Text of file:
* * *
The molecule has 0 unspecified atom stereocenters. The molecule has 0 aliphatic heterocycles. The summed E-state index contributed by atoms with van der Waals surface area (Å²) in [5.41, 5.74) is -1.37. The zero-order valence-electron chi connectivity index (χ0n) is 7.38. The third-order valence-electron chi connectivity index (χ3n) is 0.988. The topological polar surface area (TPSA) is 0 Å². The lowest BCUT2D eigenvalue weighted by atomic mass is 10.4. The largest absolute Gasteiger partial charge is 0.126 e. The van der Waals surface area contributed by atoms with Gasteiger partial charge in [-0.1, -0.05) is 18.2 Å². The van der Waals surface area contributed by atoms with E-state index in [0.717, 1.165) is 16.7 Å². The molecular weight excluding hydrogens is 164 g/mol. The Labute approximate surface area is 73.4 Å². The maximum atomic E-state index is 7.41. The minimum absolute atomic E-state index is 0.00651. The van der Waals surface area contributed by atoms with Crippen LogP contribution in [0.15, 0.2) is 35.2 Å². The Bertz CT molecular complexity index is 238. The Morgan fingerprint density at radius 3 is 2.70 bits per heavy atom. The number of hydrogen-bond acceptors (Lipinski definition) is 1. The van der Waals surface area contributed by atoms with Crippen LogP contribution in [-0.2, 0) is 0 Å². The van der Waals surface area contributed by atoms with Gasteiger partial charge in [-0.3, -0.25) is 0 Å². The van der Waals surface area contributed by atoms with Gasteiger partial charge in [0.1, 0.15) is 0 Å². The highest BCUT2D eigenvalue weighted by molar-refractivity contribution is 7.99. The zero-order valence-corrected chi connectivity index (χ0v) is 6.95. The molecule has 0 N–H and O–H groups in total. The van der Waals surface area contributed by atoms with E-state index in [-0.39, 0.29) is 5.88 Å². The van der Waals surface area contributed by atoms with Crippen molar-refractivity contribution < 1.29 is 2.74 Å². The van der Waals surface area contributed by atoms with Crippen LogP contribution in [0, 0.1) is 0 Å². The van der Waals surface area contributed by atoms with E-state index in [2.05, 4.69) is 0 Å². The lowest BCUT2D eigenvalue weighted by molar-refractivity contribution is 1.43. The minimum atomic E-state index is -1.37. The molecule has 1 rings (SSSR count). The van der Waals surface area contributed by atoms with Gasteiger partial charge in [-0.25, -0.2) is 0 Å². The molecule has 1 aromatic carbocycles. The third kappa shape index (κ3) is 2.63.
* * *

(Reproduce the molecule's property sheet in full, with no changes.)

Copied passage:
The molecule has 0 unspecified atom stereocenters. The molecule has 0 aliphatic heterocycles. The summed E-state index contributed by atoms with van der Waals surface area (Å²) in [5.41, 5.74) is -1.37. The zero-order valence-electron chi connectivity index (χ0n) is 7.38. The third-order valence-electron chi connectivity index (χ3n) is 0.988. The topological polar surface area (TPSA) is 0 Å². The lowest BCUT2D eigenvalue weighted by atomic mass is 10.4. The largest absolute Gasteiger partial charge is 0.126 e. The van der Waals surface area contributed by atoms with Gasteiger partial charge in [-0.1, -0.05) is 18.2 Å². The van der Waals surface area contributed by atoms with E-state index in [0.717, 1.165) is 16.7 Å². The molecular weight excluding hydrogens is 164 g/mol. The Labute approximate surface area is 73.4 Å². The maximum atomic E-state index is 7.41. The minimum absolute atomic E-state index is 0.00651. The van der Waals surface area contributed by atoms with Crippen LogP contribution in [0.15, 0.2) is 35.2 Å². The Bertz CT molecular complexity index is 238. The Morgan fingerprint density at radius 3 is 2.70 bits per heavy atom. The number of hydrogen-bond acceptors (Lipinski definition) is 1. The van der Waals surface area contributed by atoms with Crippen LogP contribution in [-0.2, 0) is 0 Å². The van der Waals surface area contributed by atoms with Gasteiger partial charge in [-0.3, -0.25) is 0 Å². The van der Waals surface area contributed by atoms with Gasteiger partial charge in [0.1, 0.15) is 0 Å². The highest BCUT2D eigenvalue weighted by molar-refractivity contribution is 7.99. The zero-order valence-corrected chi connectivity index (χ0v) is 6.95. The molecule has 0 N–H and O–H groups in total. The van der Waals surface area contributed by atoms with E-state index in [-0.39, 0.29) is 5.88 Å². The van der Waals surface area contributed by atoms with Crippen molar-refractivity contribution < 1.29 is 2.74 Å². The van der Waals surface area contributed by atoms with Crippen LogP contribution in [0, 0.1) is 0 Å². The van der Waals surface area contributed by atoms with E-state index in [2.05, 4.69) is 0 Å². The lowest BCUT2D eigenvalue weighted by molar-refractivity contribution is 1.43. The minimum atomic E-state index is -1.37. The molecule has 1 rings (SSSR count). The van der Waals surface area contributed by atoms with Gasteiger partial charge in [-0.25, -0.2) is 0 Å². The molecule has 1 aromatic carbocycles. The third kappa shape index (κ3) is 2.63.